By allowing ads to appear on this site, you support the local businesses who, in turn, support great journalism.
Pink Ladies take stock of gift shop
Inventory IMG 1934 copy
Two stylish handbags are included in the inventory count by Sharon Walther. - photo by GLENN KAHL/ The Bulletin

Working together taking inventory for a hospital gift shop can be fun if it is done with friends with the goal of $20,000 in annual profits to provide medical scholarships.
That’s what four Doctors Hospital (Pink Ladies) volunteers were doing on Monday. They were counting and posting stock on hand to determine what had been sold and what hadn’t moved in their gift shop off the main lobby – and,  of course,  what new stock had to be ordered.
Volunteer Supervisor Johnette Raggsdale, gift shop managers Anita Bates and Sharon Walther along with Cheree Blankenship were busy with pads and pencils in hand to tally up what was on their shop shelves and in a storage room down the hallway which is 25 percent the size of the some 300-square-foot shopping area.
Raggsdale was pitching in despite a compound fracture of her left arm that kept her in the hospital for a week recovering from a fall that had her also ordered to bed rest at home for several days.  Volunteers agreed they had done their best to keep her away, noting that she has such a passion for her hospital duties that it wasn’t in the cards – she continued to show up on a part time basis – after first calling in volunteer staff directions.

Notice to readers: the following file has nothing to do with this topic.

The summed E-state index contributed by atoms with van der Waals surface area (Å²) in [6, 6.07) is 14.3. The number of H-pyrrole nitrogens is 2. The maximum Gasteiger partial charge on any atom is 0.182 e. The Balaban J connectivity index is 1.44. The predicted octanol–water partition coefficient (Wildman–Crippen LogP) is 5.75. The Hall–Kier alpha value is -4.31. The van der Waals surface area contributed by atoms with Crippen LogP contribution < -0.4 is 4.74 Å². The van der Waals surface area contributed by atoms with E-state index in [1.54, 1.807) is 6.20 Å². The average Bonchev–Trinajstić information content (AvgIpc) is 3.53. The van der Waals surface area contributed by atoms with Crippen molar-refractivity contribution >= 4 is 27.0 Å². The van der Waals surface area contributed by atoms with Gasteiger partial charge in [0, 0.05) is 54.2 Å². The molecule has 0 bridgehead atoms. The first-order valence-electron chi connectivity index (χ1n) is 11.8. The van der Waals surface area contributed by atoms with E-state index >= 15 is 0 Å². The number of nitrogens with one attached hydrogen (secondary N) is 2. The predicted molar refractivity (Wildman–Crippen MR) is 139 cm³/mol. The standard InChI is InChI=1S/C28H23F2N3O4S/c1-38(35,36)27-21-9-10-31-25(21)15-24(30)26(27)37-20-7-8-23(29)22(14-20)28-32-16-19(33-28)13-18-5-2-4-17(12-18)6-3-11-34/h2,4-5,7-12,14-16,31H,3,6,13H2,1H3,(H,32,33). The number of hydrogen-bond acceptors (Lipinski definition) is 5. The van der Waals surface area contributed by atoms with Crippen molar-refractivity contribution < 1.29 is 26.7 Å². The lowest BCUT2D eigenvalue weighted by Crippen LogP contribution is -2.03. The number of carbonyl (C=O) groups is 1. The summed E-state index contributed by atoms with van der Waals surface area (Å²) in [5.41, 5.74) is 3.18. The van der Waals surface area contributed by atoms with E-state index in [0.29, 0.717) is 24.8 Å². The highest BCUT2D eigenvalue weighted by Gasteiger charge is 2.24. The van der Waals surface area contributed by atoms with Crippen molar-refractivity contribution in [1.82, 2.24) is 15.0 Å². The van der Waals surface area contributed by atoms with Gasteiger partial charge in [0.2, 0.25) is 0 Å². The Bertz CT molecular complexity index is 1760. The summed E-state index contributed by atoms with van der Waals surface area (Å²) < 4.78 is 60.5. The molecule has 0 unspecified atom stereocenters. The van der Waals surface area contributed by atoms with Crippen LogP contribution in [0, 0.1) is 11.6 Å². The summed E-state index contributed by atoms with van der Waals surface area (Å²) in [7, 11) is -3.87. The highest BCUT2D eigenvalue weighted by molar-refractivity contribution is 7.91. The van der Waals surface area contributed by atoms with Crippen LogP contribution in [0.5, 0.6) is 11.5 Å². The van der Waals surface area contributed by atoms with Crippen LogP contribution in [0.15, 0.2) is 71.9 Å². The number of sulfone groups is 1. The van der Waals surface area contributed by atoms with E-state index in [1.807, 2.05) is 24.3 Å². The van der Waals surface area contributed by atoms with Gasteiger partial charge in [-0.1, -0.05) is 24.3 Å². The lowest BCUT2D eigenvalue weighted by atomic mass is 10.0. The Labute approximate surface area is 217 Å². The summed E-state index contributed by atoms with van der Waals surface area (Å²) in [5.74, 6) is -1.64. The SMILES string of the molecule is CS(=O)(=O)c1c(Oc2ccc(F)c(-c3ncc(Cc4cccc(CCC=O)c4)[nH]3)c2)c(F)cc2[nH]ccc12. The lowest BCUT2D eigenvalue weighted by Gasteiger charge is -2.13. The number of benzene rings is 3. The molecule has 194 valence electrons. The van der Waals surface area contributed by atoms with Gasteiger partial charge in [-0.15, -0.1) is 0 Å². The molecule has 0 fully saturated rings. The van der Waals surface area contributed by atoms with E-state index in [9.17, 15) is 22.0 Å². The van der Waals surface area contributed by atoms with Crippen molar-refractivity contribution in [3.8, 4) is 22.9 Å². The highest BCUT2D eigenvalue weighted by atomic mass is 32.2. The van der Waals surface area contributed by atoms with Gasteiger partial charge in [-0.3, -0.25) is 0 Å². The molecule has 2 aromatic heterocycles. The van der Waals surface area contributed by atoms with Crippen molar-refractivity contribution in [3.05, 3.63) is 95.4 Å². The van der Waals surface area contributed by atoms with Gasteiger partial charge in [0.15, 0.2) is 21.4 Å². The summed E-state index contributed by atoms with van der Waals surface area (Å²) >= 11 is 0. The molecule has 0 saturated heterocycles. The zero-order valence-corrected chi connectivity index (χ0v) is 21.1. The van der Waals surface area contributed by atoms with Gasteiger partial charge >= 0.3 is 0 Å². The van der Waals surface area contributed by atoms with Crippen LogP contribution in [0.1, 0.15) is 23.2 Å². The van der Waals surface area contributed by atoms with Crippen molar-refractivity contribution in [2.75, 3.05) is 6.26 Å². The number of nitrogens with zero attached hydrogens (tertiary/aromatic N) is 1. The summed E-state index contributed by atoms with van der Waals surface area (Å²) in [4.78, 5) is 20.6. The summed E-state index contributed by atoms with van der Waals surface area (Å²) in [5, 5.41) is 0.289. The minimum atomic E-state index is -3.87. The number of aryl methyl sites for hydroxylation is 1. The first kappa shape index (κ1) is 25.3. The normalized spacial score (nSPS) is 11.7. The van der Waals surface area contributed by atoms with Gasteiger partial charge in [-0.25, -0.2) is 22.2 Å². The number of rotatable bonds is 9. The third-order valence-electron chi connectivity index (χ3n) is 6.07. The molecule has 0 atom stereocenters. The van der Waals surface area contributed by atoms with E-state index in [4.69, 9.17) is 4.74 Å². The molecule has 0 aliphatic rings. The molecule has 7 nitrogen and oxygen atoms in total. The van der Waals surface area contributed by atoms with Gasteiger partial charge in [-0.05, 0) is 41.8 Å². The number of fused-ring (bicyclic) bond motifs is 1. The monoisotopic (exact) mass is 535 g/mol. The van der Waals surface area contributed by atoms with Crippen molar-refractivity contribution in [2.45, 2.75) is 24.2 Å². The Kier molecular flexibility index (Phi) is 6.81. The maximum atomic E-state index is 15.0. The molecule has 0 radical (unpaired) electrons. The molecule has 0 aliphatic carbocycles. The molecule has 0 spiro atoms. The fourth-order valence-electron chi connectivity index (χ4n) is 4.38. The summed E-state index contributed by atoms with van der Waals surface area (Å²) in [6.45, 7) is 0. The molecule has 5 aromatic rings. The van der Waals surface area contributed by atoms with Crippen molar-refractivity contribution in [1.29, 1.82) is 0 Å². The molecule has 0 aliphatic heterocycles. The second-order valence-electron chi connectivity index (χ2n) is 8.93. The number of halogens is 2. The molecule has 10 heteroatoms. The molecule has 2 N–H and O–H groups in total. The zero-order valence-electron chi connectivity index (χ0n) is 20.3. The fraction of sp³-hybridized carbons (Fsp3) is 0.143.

The shop stays up with the fashions from fine Infinity Scarves to handbags and Indian purses that range in price from $18 to $50.  And then there are the “Angels of Prayer” in just about every design on the volunteers’ top shelves.  Jewelry and contemporary watch designs grace their counter.
A silk long stemmed red rose bud has been a favorite for friends visiting hospital shut-ins and wanting to take something small but meaningful to their sick and injured friends.  There were only four left in the inventory posting.
“Who knows what is going to sell,” Walther said of their stock on hand. 
The problem is that the shop is too small to display all that the volunteers purchase at the gift shows in the Bay Area.  The women were so intrigued with what they were doing with a passion Monday, that they skipped lunch for their inventory duties.
Thirty different varieties of candies cram one set of shelves from the standard Hershey Bars to Baby Ruths along with the Cup of Golds that were so very popular more than 50 years ago and are still selling.  Licorice sticks – both black and red – that can be had for just 15 cents for two of each.  Then there are the pound boxes of See’s and smaller boxes that sell at Christmas, Valentine’s Day and Easter.
Small children’s  T-shirts that were found back in storage emblazoned with sayings like, “I’m the little brother,” and “I’m a big sister,” and are about to be given away to needy youngsters in the community simply because they are not moving.  Why? There wasn’t room for them to be displayed in the shop.
Volunteer Anita Bates wears a pair of “granny glasses” that are on sale on their counter saying  “they’re cute,” she said.
Fresh plants and silk roses were also part of the inventory – an annual piece-by-piece hand counting event taken on by a special group of the volunteers who work the gift shop regularly.  All costume jewelry and watches were listed in the inventory for $16 to $22 and are being offered for 25 percent off the regular prices in an effort to move the stock.
Inventory also showed a marked reduction in the amount of See’s Candy remaining in the volunteers’ shop as they sold all but a half dozen boxes over the holidays.
While the majority of the volunteers are women, several men have joined its ranks and add an important male perspective to the group especially in greeting consumers at the front door of the lobby.

To Contact Glenn Kahl, email